who was the general of the confederate army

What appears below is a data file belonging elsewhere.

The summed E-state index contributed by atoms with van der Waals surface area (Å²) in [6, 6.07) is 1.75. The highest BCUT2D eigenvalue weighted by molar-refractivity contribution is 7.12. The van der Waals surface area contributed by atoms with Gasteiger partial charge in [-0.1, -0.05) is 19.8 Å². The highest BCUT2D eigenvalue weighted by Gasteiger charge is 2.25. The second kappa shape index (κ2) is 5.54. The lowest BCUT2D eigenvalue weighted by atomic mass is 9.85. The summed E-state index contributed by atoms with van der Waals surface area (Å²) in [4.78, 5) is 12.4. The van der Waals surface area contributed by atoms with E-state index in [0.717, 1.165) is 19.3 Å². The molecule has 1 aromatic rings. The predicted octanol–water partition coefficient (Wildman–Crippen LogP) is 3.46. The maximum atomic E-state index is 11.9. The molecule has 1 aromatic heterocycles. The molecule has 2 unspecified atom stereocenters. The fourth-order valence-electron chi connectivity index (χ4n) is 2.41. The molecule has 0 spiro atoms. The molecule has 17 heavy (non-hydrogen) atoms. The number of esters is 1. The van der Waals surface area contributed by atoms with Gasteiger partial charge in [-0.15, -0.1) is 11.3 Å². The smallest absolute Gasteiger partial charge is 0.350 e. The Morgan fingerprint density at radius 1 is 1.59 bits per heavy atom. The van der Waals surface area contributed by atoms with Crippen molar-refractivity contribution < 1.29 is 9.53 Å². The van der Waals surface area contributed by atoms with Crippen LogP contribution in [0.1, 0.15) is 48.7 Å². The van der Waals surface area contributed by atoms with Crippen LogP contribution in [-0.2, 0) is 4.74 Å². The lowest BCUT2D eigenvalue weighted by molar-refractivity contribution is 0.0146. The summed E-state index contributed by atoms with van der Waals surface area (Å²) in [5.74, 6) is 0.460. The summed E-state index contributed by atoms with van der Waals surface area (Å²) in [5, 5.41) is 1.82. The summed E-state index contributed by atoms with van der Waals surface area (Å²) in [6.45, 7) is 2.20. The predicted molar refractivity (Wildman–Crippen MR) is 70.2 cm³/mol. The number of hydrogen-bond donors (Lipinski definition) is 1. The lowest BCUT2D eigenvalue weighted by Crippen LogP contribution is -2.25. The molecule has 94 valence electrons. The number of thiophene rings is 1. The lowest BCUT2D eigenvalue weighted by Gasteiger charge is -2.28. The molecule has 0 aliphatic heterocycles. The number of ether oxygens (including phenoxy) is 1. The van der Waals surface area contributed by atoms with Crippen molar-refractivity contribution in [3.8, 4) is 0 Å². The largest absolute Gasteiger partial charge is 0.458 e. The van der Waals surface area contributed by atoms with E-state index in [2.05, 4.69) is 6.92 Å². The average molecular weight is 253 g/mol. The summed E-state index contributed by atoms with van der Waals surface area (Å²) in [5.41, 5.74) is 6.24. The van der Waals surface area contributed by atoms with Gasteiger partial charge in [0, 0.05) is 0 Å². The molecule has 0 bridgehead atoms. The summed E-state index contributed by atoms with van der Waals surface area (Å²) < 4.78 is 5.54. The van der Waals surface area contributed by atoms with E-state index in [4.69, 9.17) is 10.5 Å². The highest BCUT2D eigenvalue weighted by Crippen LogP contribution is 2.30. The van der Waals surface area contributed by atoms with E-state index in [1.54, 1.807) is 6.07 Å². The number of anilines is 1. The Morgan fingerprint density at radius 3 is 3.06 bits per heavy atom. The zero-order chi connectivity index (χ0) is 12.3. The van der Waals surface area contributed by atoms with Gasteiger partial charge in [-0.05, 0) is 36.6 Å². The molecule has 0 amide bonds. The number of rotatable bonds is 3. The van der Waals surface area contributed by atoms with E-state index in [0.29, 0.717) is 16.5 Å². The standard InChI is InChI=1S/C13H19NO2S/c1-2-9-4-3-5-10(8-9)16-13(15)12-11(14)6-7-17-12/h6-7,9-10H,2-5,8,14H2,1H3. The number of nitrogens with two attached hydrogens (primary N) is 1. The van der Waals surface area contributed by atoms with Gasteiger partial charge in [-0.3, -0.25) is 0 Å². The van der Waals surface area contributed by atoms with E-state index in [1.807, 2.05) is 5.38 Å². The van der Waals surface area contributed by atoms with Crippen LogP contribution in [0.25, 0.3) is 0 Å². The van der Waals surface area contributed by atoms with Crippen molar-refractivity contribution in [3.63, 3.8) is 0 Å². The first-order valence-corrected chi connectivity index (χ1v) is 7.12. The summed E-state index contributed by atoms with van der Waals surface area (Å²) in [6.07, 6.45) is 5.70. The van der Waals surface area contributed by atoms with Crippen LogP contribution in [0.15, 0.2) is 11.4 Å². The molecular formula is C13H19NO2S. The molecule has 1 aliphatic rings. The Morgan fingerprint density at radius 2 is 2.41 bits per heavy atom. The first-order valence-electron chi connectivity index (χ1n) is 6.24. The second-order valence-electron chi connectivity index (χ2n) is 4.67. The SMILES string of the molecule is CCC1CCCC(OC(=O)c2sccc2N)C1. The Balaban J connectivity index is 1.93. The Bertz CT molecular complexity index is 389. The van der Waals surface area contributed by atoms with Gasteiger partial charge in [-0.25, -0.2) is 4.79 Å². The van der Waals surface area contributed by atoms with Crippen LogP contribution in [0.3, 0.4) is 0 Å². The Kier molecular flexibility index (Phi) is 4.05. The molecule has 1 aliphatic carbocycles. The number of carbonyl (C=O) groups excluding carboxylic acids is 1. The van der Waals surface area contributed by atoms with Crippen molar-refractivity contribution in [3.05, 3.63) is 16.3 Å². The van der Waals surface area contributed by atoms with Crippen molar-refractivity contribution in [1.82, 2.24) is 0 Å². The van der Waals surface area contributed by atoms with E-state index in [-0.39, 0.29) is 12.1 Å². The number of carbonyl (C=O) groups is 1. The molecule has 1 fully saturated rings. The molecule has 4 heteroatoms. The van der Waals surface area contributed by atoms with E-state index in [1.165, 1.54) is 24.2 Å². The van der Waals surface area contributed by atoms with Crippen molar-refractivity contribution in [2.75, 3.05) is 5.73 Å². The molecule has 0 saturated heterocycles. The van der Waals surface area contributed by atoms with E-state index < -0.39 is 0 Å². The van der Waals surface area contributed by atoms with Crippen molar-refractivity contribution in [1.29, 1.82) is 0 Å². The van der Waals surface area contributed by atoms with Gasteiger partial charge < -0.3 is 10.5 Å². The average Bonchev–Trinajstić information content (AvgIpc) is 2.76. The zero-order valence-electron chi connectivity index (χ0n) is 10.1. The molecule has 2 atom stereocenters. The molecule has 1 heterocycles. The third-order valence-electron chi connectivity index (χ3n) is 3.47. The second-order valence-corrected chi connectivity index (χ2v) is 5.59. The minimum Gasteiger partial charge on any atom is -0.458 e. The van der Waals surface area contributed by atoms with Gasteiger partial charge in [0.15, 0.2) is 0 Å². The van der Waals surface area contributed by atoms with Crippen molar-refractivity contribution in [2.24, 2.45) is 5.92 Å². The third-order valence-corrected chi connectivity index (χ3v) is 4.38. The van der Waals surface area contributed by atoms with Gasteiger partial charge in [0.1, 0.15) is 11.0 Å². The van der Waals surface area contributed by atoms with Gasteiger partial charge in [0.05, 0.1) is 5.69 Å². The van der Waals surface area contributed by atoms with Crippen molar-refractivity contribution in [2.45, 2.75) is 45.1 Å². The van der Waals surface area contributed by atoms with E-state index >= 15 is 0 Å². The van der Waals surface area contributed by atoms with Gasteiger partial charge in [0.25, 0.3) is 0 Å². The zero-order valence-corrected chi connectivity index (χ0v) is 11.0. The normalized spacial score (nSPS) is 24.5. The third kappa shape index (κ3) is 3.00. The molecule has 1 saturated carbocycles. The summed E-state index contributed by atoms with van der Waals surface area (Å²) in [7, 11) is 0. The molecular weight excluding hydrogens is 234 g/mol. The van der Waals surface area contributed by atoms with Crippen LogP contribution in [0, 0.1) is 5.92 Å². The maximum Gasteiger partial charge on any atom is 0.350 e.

Slack was taken to a house within a mile of the battlefield but after a few days was moved to Moore's Mill, seven miles away. Relieved from Army of Northern Virginia at own request. Resigned to join Georgia Militia, December 21, 1861. Commandant of cadets at West Point, November 1, 1852–July 31, 1854. Naval Academy. Mortally wounded at Yellow Tavern, May 11, 1864. Occupied Marye's Heights at Fredericksburg. 33rd North Carolina Infantry, major, January 17, 1862. First field officer wounded: at Battle of Fairfax Court House (June 1861). From July 30, 1863, superintendent of bureau of conscription, Richmond, Virginia. 50th Virginia Infantry: colonel, July 10, 1861. 8th Virginia Infantry Regiment, colonel, May 8, 1861. Uriah Milton Rose. Dropped as captain, U.S. Army, for abandoning post, May 7, 1861. Commander of Virginia land and naval forces. Commissioned 2d lieutenant of artillery in Confederate Regular Army. Brigadier general to rank from November 7, 1864, to head Tennessee conscription bureau. 1st Mississippi Cavalry: colonel, October 16, 1861. 1st Alabama Cavalry: major, December 11, 1861, colonel, July 11, 1862. 1st Georgia Infantry, colonel, April 13, 1861. 44th Alabama Infantry: private, May 6, 1862, major, May 16, 1862, lieutenant colonel September 1, 1862, colonel, September 17, 1862. Wounded at Stones River, Vicksburg campaign, Chickamauga and Kennesaw Mountain in Atlanta campaign (twice). Led Hood's division after Hood wounded at Chickamauga. Did not rejoin Army of Tennessee after brigadier general appointment. General Samuel Jones (December 17, 1819 – July 31, 1887) was a major general in the Confederate States Army during the American Civil War. 25th North Carolina Infantry: colonel, August 13, 1861. Youngest Captain in U.S. Army at the time, March 3, 1855, for heroism on a troop ship in a hurricane. Remained out of war while Kentucky remained neutral. Resigned as 2nd lieutenant, U.S. Army, March 21, 1861. Defenses of Galveston, June 25, 1861–October 2, 1861. Robert E. Lee Lee became the main general of the Confederate Army, in the East. The Confederate States Army, also called the Confederate Army or simply the Southern Army, was the military land force of the Confederate States of America (commonly referred to as the Confederacy) during the American Civil War (1861–1865), fighting against the United States forces in order to uphold the institution of slavery in the Southern states. Killed by a Union sharpshooter, April 16, 1865, one week after surrender of Robert E. Lee and the Army of Northern Virginia. Colonel of militia regiment, May 1861, mustered into CSA as 154th Tennessee Volunteer Infantry Regiment; colonel, August 17, 1861. Captain, Louisiana Artillery, March 24, 1861. Montgomery Mounted Rifles, 1st lieutenant, April 1861. Wounded at Dranesville; 4 times in total. Resigned in 1863 because of the promotion of junior officers over him. Recruited 39th Alabama Infantry: colonel, May 15, 1862. Resigned as 1st lieutenant, U.S. Army, May 2, 1861. Mortally wounded at Shiloh; died 6 days later, April 12, 1862, aged 51. After John Brown's Harpers Ferry raid, organized militia in home county. 4th South Carolina Infantry, colonel, July 1861. America's top general launched an outspoken attack on the Confederacy and signaled his support for the military renaming bases named for Confederate … Severely wounded at Brandy Station, June 1863. Both the Union and Confederate forces found brilliant military strategists and leaders among their ranks, and the Civil War really became a battle of tr… Assigned to 2nd Louisiana Brigade, Stonewall Division. Brigadier general, Missouri State Guard, December 2, 1861. Wounded and captured at Williamsburg, May 1862. Clerk of the Texas Supreme Court, 1841–1861. Minor departmental command and boards of inquiry in the Trans–Mississippi Department after November 26, 1862. Succeeded to command of cavalry corps after Jeb Stuart's death at Yellow Tavern. Captured, paroled at Vicksburg, exchanged. Major of artillery, July 1861, in Confederate service, then staff officer, April 21, 1862. Captured at Ashland, Virginia, May 29, 1862. 1st Virginia Infantry: colonel, July 1, 1861. Commanded disastrous Confederate New Mexico Campaign. Despite legal interpretations that would preclude posthumous confirmation of appointments or delivery of commissions, the U.S. Senate and the Confederate Senate confirmed a few appointments of officers known to be dead and did not recall or revoke a few other confirmed appointments for officers who had recently died or died before receiving their commissions. Killed at Antietam, September 17, 1862, aged 48. JOIN THE NEW CONFEDERATE ARMY!!!!! Governor of Mississippi, November 16, 1863–May 22, 1865. Dates: January 19, 1807-October 12, 1870. Wounded at Gaines Mill, Second Bull Run, Gettysburg. Resigned as 1st lieutenant and brevet captain, U.S. Army, December 18, 1854. 11th North Carolina Infantry, colonel, May 28, 1861. … Wounded at Ezra Church, Georgia, July 28, 1864. Routed superior force at Brice's Crossroads, June 1864; later at Tupelo. Died of yellow fever, October 4, 1862, Charleston, South Carolina, aged 37. 11th Tennessee Infantry: captain, May 1861. The main Confederate armies, the Army of Northern Virginia under General Robert E. Lee and the remnants of the Army of Tennessee and various other units under General Joseph E. Johnston, surrendered to the U.S. on April 9, 1865 (officially April 12), and April 18, 1865 (officially April 26). 18th Alabama Infantry: 1st lieutenant, May 1861, major, August 1861, lieutenant colonel, December 23, 1861. Tennessee at start of war. 4th Alabama Cavalry, colonel, October 1, 1862. Cavalry brigade commander from June 1864. South Carolina Governor Magrath asked that brigade be sent to help Johnston oppose Sherman. Secretary of War of Republic of Texas, 1838–1840. Wounded seven times, including during Pickett's Charge at Gettysburg and at Dinwiddie Court House near Petersburg. Occupied Fort Sumter after its surrender. Almost the last Confederate general to surrender on May 26, 1865. 41st Virginia Infantry: colonel, May 1861. Wounded in head, Haw's Shop, Virginia, June 5, 1864. Wright, Warner, Sifakis list as a temporary major general; Eicher says not confirmed so not a general. South Carolina state senator for 8 years. The Confederate Army was composed of three parts; the Army of the Confederate States of America (ACSA, intended to be the permanent, regular army), the Provisional Army of the Confederate States (PACS, or "volunteer" Army, to be disbanded after hostilities), and the various Southern state militias. Aide to Twiggs when he commanded at New Orleans, from June 12, 1861. Discerned and blocked U.S. Grant's move against Petersburg at end of Overland Campaign so Lee could catch up. Adjutant and inspector general throughout the war. Pulaski County, Virginia, militia captain. Commanded 4th Mississippi State Troops, a 60-day regiment, then Colonel 32nd Mississippi Infantry in 1862. Lt. colonel, August 1862, colonel, December 7, 1862. Georgia Militia, lieutenant colonel, for a year. Esti… Brigadier general appointment reconfirmed March 18, 1862, transferred to infantry. 13th Virginia Infantry, lieutenant colonel, May 17, 1861, colonel, February 26, 1862. Bragg's provost marshal during part of Kentucky campaign. Date of brigadier general appointment was June 1, 1864, to rank from May 31, 1864. Resigned as brigadier general, June 16, 1862. 3. Returned to duty in Florida, March 20, 1865. Died November 15, 1913, Paris, France, last survivor of Confederate major generals. Staff officer, engineer, 1861–1862: with Beauregard at Charleston, Bragg at Pensacola. Resigned as 2nd lieutenant, U.S. Army, May 31, 1832, to work in railroad development as construction engineer. On January 31, 1865, the 2nd Confederate States Congress provided “for the appointment of a General in Chief of the Armies of the Confederate States.” On February 6, General Robert E. Lee was appointed to the position and served in that capacity until the end of the American Civil War. Last Army of Northern Virginia major general commissioned, February 15, 1865, confirmed February 23, 1865. Gano's Texas Cavalry, captain, March 1862; 7th Kentucky Cavalry, colonel, September 1, 1862. Mississippi state legislator, 1850–1854, state senator, 1856–1862. 20th North Carolina Infantry Private, May 20, 1861, 1st lieutenant, June 17, 1861, captain, July 19, 1861. 20th Mississippi Infantry, lieutenant colonel, August 28, 1861. Resigned as lieutenant colonel, U.S. Army, June 10, 1861. Arkansas State legislator, 1844, speaker. Brigade command under Forrest in campaign against Wilson. Joined Joseph E. Johnston's Army of the Shenandoah as chief engineer; arranged troop transfer to First Bull Run. The first and only holder of this position was General Robert E. Lee. Assistant Inspector General, Army of Mississippi, July 17, 1862–July 1863. Died December 10, 1864, at the Harrison home, 3 miles (4.8 km) south of battlefield, aged 26. Resigned as captain, U.S. Army, March 23, 1861. In Carolinas Campaign; succeeded by Wade Hampton III as command became increasingly undisciplined. Resigned as major and brevet lieutenant colonel, 3rd U.S. Resigned as 2nd lieutenant, U.S. Army, October 1, 1856, to study law. President Jefferson Davis voiced his rejection (and veto) of creating this position to the 1st Confederate States Congress on March 14, 1862, believing that such a general could "command an army or armies without the will of the President. Confederate staff officer, major, April 1861, colonel, June 1862. The General-in-Chief of the Confederate States Army was the senior-most officer in the Army of the Confederate States of America, during the American Civil War. In the end, their cause was lost, but we will forever remember the nobility of their struggle. He also provided the dates their rank were to be effective, which establised seniority for the officers. Colonel, on staff of brother-in-law, Albert Sidney Johnston, until Johnston was killed at Shiloh. Commanded forces in and around Norfolk, Virginia, April 18, 1861–April 26, 1861. U.S. Consul General to Havana, Cuba, 1896–1898. 21st Louisiana Infantry: lieutenant colonel, February 13, 1862. Killed at Pea Ridge, March 7, 1862, aged 34. Served on staff of Jefferson Davis with the rank of colonel, August 31, 1861–June 25, 1863. Lee was not the leading general in the first battle of the Civil War, The first battle of Bull Run. 25th Virginia Infantry, captain, May 25, 1861, major, January 28, 1863, lieutenant colonel, August 20, 1863. After receiving a presidential pardon in 1868, publicly denounced Reconstruction. Resigned as captain, U.S. Army, June 8, 1861. Resigned Army commission, December 18, 1864. Lee was not the leading general in the first battle of the Civil War, The first battle of Bull Run. U.S. Assigned to command artillery of 2nd Corps, September 23, 1863–April 9, 1865. Wounded at Seven Pines but fought at Gaines Mill. Transferred to 6th North Carolina Infantry, August 6, 1861. CSA Provisional Congressman, May 15, 1861–February 17, 1862. A slave owner, Lee is … Mistakenly mortally wounded by own men returning from night reconnaissance after first day of battle, May 2, 1863. Seriously wounded at Gettysburg and Payne's Farm in November 1863. 10th Alabama Infantry: captain, June 4, 1861. Helped save Confederate Army at Antietam. Resigned as 2nd lieutenant, U.S. Army, May 17, 1861. Captured at Newnan, Georgia, July 30, 1864, but rescued the same day. Wounded at Payne's Farm, Virginia, November 27, 1864. Commanded 6th Division, Missouri State Guard until April 9, 1862. Washington Territory marshal, delegate to U.S. Congress. Dismissed as 1st lieutenant, U.S. Army, May 14, 1861. Died at Richmond the following day, aged 31. A nominal Army of the Confederate States was formed in 1861, but the vast majority of Generals, officers and men served in the Provisional Army of the Confederate States, a temporary organisation broadly equivalent to the US Volunteers. 3rd Texas Cavalry, lieutenant colonel, July 2, 1861. Signed treaty agreeing to removal of Cherokee from Georgia, 1835; split tribe. Chief of ordnance for Winfield Scott in Mexican–American War. 9th Virginia Cavalry: 1st lieutenant, April 1861, captain, July 1861, major, October 1861, lieutenant colonel, April 1862. Run over by horse and incapacitated, May 1863. Today, about 70,000 troops train at Fort Lee each year. Two, September 30, 1861. Wounded at Donaldsonville, Louisiana, June 28, 1863. Wounded at Auburn, Virginia, October 14, 1863. Resigned, became major general of Georgia state troops; without a command after division taken into CSA under Conscript Act. Tennessee Militia, major general, May 9, 1861, aged 57. On January 11, 1862, returned to former position as adjutant and inspector general of Georgia Militia until end of the war. Ran blockade March 17, 1865, in order to urge Napoleon III to intervene on behalf of the Confederacy. Resigned as major, U.S. Army, and commissary of subsistence, July 1, 1861. Captain of militia company, supervised construction of Charleston harbor batteries. Resigned as captain, U.S. Army, May 9, 1861. Commanded Richmond Local Defense Forces and Local Defenses, June 25, 1863–March 1865. 1st Missouri Infantry: colonel, June 11, 1861. 15th, later 29th, Mississippi Infantry: captain, May 21, 1861, lieutenant colonel, May 1862, colonel, December 13, 1862. Brief service at Vicksburg, in East Tennessee. No apparent reason for adherence to Confederacy other than admiration for Southern men in U.S. Army, recent move to Florida. When he asked to be relieved on January 23, 1865 he reverted to lieutenant general. 3rd Alabama Infantry: major, April 28, 1861, lieutenant colonel, July 31, 1861, colonel, May 31, 1862. Captured near Warrenton on night of President Lincoln's assassination. Report item - opens in a new window or tab. No further assignments despite requests by Joseph E. Johnston and Hood. Colonel, Virginia Provisional Army, May 9, 1861. Fought at Prairie Grove, against Camden Expedition, during Price's 1864 Missouri Raid. Colonel and aide to Barnard Bee at First Bull Run where wounded. Brigadier general of state militia, 1850–1861. 5th Kentucky Infantry Regiment, captain, April 1861. Fell ill of dysentery soon after arriving at Beauregard's camp at Corinth and died May 16, 1862, aged 55. Wounded at Burnside's Bridge at Antietam. 1st Louisiana Infantry Regiment: colonel, February 21, 1861. Speaker, Texas House of Representatives, one term. Wounded at Wilson's Creek, Pea Ridge. U.S. Representative, March 4, 1851–March 3, 1855. Founder of Southern Historical Society in 1868. Virginia militia, major general, May 17, 1862–August 26, 1863, when died at Abingdon, Virginia. Wounded, captured at Seven Pines. Lee’s father was a plantation and slave owner himself, though evidence suggests that Lee was actually opposed to slavery, despite fighting for the South. Mortally wounded in a charge at Stones River, January 2, 1863. Major, CSA Corps of Engineers, March 16, 1861. 1st North Carolina Cavalry: still Captain at Gettysburg, major, August 28, 1863, lieutenant colonel, October 17, 1863. Moved to Richmond for Seven Days Battles. U.S. Representative, March 4, 1847–March 3, 1849. 4th North Carolina Infantry: major, May 16, 1861, lieutenant colonel, May 1, 1862, colonel, June 19, 1862. Resigned as 1st lieutenant, U.S. Army, February 1, 1861. Tennessee Artillery Corps: lieutenant colonel, May 9, 1861, colonel, May 17, 1861. 2nd South Carolina Cavalry: colonel, August 22, 1862. 9th North Carolina Cavalry: captain, May 8, 1861, major, May 16, 1861. Inspector General of Arkansas on staff of Governor Henry Massey Rector, 1861. Voted against secession in Virginia convention. Severely injured by a horse falling on him before Chancellorsville. Vehemently opposed Robert E. Lee's proposal to enlist slaves into army. Bragg preferred charges against him for disobedience of orders at Stones River. By war's end the Confederacy had at least 383 different men who held this rank in the PACS, and three in the ACSA: Samuel Cooper, Robert E. Lee, and Joseph E. Johnston. Wounded at Stephenson's Depot, Virginia, July 20, 1864. Assigned to command two brigades under Holmes the day after falling ill of typhoid (camp) fever. Brother of Union Major General Thomas L. Crittenden. Mississippi militia company: lieutenant, 12 years. Senator, May 7, 1858–withdrew March 28, 1861. Details concerning Confederate officers who were appointed to duty as generals late in the war by General E. Kirby Smith in the Confederate Trans-Mississippi Department, who have been thought of generals and exercised command as generals but who were not duly appointment and confirmed or commissioned, and State militia generals who had field commands in certain actions in their home states but were never given appointments or commissions in the Confederate States Army are in the List of American Civil War generals (Acting Confederate). Resigned as captain and Assistant Quartermaster, U.S. Army, May 13, 1856. Continued in command until most of division captured at the "Mule Shoe" at Spotsylvania Court House, May 12, 1864. Led pro-slavery Kentuckians in Kansas–Missouri border conflict of the 1850s. Senator from South Carolina, December 3, 1858–November 10, 1860. Then, appointed brigadier general of North Carolina state forces and operated on the Roanoke River and Weldon Railroad until the end of the war. 6th Texas Cavalry: private, April 1861, major, September 18, 1861, colonel, May 14, 1862. Resigned as captain, U.S. Army, at Mobile, Alabama, December 31, 1857. With Army of Northern Virginia from the Peninsula campaign until Appomattox. The permanent Constitution of the Confederate States of America provided that the President should be Commander-in-Chief of the Army, the Navy, the Marines, and of the Militia of the several States when called into service. Artillery, lieutenant, March 16, 1861; major, November 7, 1861. In command of all Tennessee cavalry in Forrest's department, February 1865. Chief of ordnance, Army of Northern Virginia; Chief of Artillery, Longstreet's Corps. Abandoned Corinth, Mississippi, to large Union force. Mortally wounded at Cedar Creek, October 19, 1864. 1st Louisiana Artillery: colonel, February 5, 1861. With Jubal Early in Valley Campaigns of 1865. Resigned as brigadier general, July 10, 1863, major general as of August 12, 1863. U.S. Representative from Mississippi, part of two terms. Reappointed brigadier general, February 9, 1865. 21st Louisiana Infantry: colonel, January 30, 1862. 8th Texas Cavalry, captain, May 18, 1861, major, September 7, 1861, lieutenant colonel, 1862. • Engineer, Department No. 1st Texas Partisan Rangers, colonel, 1864. Resigned as 1st lieutenant, U.S. Army, May 10, 1861. 5th Regiment, Provisional Army of Tennessee, which became 35th Tennessee Infantry: Provost marshal of Army of Tennessee in late 1863 through Atlanta campaign. At end of war, commanded brigade of Ewell's Richmond local defense troops. 40th Tennessee Infantry: lieutenant colonel, October 1861; Transferred to Trans–Mississippi Department under E. Kirby Smith. Dropped from army rolls, December 9, 1863. Commanded Confederate force at Palmito Ranch, near Brownsville, Texas, the last engagement of the war. Chief engineer of Army of Northern Virginia, then Army of Tennessee. Commanded reserve forces of department during 1864 operations and March–May, 1865. $45.99. Died December 27, 1922, Washington, D.C., aged 91. Volunteers for the Spanish–American War. Mexican–American War: captain, Louisiana Infantry, and major, 12th U.S. Infantry. Confidential courier for Albert Sidney Johnston, January 1862– April 6, 1862. Arguably the most well-known confederate military leader, Lee was born in Virginia and commanded the Confederate Army during the Civil War. Fought at First Bull Run, in Seven Days' Battles. Died of typhoid fever, December 18, 1862, Knoxville Tennessee. Fought at Savannah; surrendered at Macon, Georgia, April 20, 1865. Weakened by dysentery, died 9 days later, July 13, 1863, near Raymond, Mississippi, aged 32. Not appointed as brigadier general; immediate major general appointment. 13th Tennessee Infantry: captain, May 1861, lieutenant colonel, June 7, 1861, colonel, December 4, 1861. Under Forrest in Franklin–Nashville campaign. Served under Hindman in Arkansas and Richard Taylor and Pemberton in Louisiana. In October 1864 assumed command of Early's cavalry. Opposed Sherman in South Carolina with Georgia reserves regiments. Governor of Arkansas, April 19, 1849–November 15, 1852. Resigned as 1st lieutenant, U.S. Army, April 25, 1861. 1st South Carolina Volunteer Infantry: colonel, January 25, 1861.